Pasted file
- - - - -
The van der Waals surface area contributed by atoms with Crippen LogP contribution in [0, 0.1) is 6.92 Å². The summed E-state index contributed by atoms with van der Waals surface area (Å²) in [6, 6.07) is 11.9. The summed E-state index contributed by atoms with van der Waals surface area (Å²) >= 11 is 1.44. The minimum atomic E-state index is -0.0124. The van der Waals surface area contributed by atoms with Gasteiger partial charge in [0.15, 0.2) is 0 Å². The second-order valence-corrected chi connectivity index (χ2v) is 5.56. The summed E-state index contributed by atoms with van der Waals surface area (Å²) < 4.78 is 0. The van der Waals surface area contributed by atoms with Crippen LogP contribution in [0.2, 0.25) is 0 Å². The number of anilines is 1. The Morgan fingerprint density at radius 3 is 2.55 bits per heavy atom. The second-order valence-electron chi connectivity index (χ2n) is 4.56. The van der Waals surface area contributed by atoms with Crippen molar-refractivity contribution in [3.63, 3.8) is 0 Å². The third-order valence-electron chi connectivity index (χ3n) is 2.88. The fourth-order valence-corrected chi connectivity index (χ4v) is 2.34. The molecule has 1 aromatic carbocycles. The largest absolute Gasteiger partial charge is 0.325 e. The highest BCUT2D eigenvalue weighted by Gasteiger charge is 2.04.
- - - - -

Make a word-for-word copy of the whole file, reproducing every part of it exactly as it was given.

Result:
The van der Waals surface area contributed by atoms with Crippen LogP contribution in [0, 0.1) is 6.92 Å². The summed E-state index contributed by atoms with van der Waals surface area (Å²) in [6, 6.07) is 11.9. The summed E-state index contributed by atoms with van der Waals surface area (Å²) >= 11 is 1.44. The minimum atomic E-state index is -0.0124. The van der Waals surface area contributed by atoms with Gasteiger partial charge in [0.15, 0.2) is 0 Å². The second-order valence-corrected chi connectivity index (χ2v) is 5.56. The summed E-state index contributed by atoms with van der Waals surface area (Å²) < 4.78 is 0. The van der Waals surface area contributed by atoms with Crippen LogP contribution in [0.2, 0.25) is 0 Å². The number of anilines is 1. The Morgan fingerprint density at radius 3 is 2.55 bits per heavy atom. The second-order valence-electron chi connectivity index (χ2n) is 4.56. The van der Waals surface area contributed by atoms with Crippen molar-refractivity contribution in [3.63, 3.8) is 0 Å². The third-order valence-electron chi connectivity index (χ3n) is 2.88. The fourth-order valence-corrected chi connectivity index (χ4v) is 2.34. The molecule has 1 aromatic carbocycles. The largest absolute Gasteiger partial charge is 0.325 e. The highest BCUT2D eigenvalue weighted by Gasteiger charge is 2.04.